Scrapping Obamacare: Why can't the Republicans get it done? 

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What is the row all about?

Donald Trump and the Republicans fought last year’s elections on a pledge to scrap Obamacare – officially known as the Affordable Care Act.

The flagship legislation of the Obama administration it extended health insurance to millions of Americans who up until then had been uncovered.

It also banned insurance companies from declining cover for people with pre-existing health conditions.

By compelling everybody to have health insurance – with fines for those who refused to buy a policy – the Obama administration believed the cost could be brought down by spreading the risk.

Why are the Republicans opposed to a law which gives people access to health care?

Republicans argue that Obamacare represents government overreach, with Washington interfering in the everyday lives of ordinary Americans.

They argue that what they describe as “socialised” medicine is denying choice and that a free market solution would bring the cost of health care down for everyone.

So Obamacare has been a success?

That is a matter of debate, even Democrats admit that Obamacare needs substantial reform.

The cost of health cover has soared over the past few years as insurance companies have found they have had to pay to treat a lot more sick people than had been expected.

Companies have just pulled out of Obamacare in some states because of unsustainable losses. Humana, for example, withdrew from the Obamacare’s market places in 11 states. 

An estimated 45 counties, with 35,000 residents are at risk of having no insurer willing to offer Obamacare policies. According to the New York Times, a further three million people will have only one company available to them.

Opponents of Obamacare say this is because the law is too prescriptive and unworkable. Supporters of the legislation say it has collapsed because the Republicans have choked off the Federal funding to make it work.

Do the Republicans have a plan?

They have several. 

The libertarian wing led by Kentucky senator and unsuccessful presidential candidate Rand Paul believes health insurance should be left to the free market.

He argues that competition between companies would slash prices with most Americans paying $1 a day for cover.

Rand Paul

Kentucky senator and unsuccessful presidential candidate Rand Paul believes health insurance should be left to the free market.

Credit:
AP

People would be free to pay for the cover they want and need, The best analogy is pet insurance which varies from the comprehensive and expensive to the cheap and minimal.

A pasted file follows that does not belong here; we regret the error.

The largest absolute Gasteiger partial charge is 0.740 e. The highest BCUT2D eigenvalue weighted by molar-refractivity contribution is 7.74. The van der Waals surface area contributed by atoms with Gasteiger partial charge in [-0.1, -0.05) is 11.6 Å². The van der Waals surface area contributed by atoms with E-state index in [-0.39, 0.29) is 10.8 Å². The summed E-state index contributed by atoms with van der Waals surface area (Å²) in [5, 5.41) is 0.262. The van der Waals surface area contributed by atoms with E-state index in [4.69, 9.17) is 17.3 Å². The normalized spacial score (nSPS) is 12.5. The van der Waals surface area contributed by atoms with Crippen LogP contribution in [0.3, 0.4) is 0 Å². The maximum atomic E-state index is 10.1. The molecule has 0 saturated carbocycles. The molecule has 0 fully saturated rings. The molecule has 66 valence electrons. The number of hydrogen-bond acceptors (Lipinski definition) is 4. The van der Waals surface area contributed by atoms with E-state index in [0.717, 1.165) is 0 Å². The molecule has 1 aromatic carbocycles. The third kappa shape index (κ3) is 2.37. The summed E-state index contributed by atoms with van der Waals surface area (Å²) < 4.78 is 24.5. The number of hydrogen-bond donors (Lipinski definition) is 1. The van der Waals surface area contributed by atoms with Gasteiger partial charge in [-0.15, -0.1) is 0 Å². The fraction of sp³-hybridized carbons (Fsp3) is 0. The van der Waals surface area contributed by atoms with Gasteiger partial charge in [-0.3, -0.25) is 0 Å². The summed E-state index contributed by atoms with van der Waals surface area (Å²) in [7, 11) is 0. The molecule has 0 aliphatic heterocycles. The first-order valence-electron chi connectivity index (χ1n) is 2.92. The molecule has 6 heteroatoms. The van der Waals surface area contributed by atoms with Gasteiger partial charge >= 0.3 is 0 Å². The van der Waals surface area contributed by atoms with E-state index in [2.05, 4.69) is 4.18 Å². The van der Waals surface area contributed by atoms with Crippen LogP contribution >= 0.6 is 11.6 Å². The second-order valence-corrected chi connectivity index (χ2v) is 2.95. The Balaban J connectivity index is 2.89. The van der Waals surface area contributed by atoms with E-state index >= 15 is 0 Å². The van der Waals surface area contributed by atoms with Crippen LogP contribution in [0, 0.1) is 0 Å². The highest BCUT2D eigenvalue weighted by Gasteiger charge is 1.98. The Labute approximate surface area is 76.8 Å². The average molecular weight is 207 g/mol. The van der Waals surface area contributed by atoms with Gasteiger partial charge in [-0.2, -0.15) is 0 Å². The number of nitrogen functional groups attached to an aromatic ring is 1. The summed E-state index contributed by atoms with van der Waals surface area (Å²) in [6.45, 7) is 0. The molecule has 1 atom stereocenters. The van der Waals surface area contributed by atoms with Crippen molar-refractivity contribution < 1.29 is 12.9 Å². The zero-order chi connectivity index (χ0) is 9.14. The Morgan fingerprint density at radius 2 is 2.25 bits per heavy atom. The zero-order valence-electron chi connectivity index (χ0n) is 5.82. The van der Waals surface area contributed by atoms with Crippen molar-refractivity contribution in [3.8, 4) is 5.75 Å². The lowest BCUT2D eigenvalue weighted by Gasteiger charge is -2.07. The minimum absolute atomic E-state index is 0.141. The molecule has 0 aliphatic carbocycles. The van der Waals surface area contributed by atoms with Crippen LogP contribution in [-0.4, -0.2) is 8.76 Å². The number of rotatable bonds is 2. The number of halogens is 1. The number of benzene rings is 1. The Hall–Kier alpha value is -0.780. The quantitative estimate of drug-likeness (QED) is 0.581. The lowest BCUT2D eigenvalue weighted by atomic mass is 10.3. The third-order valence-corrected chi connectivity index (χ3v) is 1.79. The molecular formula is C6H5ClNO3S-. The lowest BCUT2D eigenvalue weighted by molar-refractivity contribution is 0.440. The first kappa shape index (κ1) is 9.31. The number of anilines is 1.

On the other wing of the party,  Susan Collins from Maine believes that the best approach is to remove what she regards as the most prescriptive elements of Obamacare such as the “individual mandate” making health insurance compulsory, but keeping some of its other protections in place.

Somewhere in between have been bills proposed by the House of Representatives, known as the American Health Care Act and the Senate’s version, known as the Better Care Reconciliation Act.

What’s the problem?

The Republican solutions would see millions of people denied health insurance cover, according to the non-partisan Congressional Budget Office. 

Even the stripped down “skinny repeal” of Obamacare could see 16 million people lose cover by 2026. Other versions put the figure well north of 20 million.

It would also see the cost of insurance for the sick and old soar.

Donald Trump, who has been pleading, cajoling and threatening Republicans to do something, described the House version of the bill as “mean”.

Republican Phil Roe holds up a copy of the original Affordable Care Act bill.

Republican Phil Roe holds up a copy of the original Affordable Care Act bill.

Credit:
AP

Surely the Republicans can push something through?

With a majority of only four in the Senate, it only takes three senators to bolt and the legislation falls.

On the moderate wing of the Republican party, there are at least two senators – Collins of Maine and Lisa Murkowski of Alaska – who have made clear they will oppose anything which slashes cover, especially in poor rural areas.

The only surprise was that it was John McCain who joined them rather than other likelier rebels including Dean Heller of Nevada.

Any bill which could be described as “Obamacare light” will run into trouble from a number of free-marketeers such as Rand Paul and Ted Cruz of Texas.

What happens now?

Obamacare remains the law of the land, but the continuing uncertainty means that insurers are set to impose another round of eye-watering rises next year.

Is there a solution? Any measure must have Democrat support. Donald Trump believes that the only way to get this is to let Obamacare collapse under its own weight.


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Donald Trump: ‘Let Obamacare fail’


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The ensuing chaos, he argues, would force the Democrats to negotiate rather than carry the blame.

Arguably a majority of Democrats and moderate  Republicans could concoct something in the Senate.

But there is a danger it would run into serious difficulties with the House of Representatives if it was seen as being reworked Obamacare.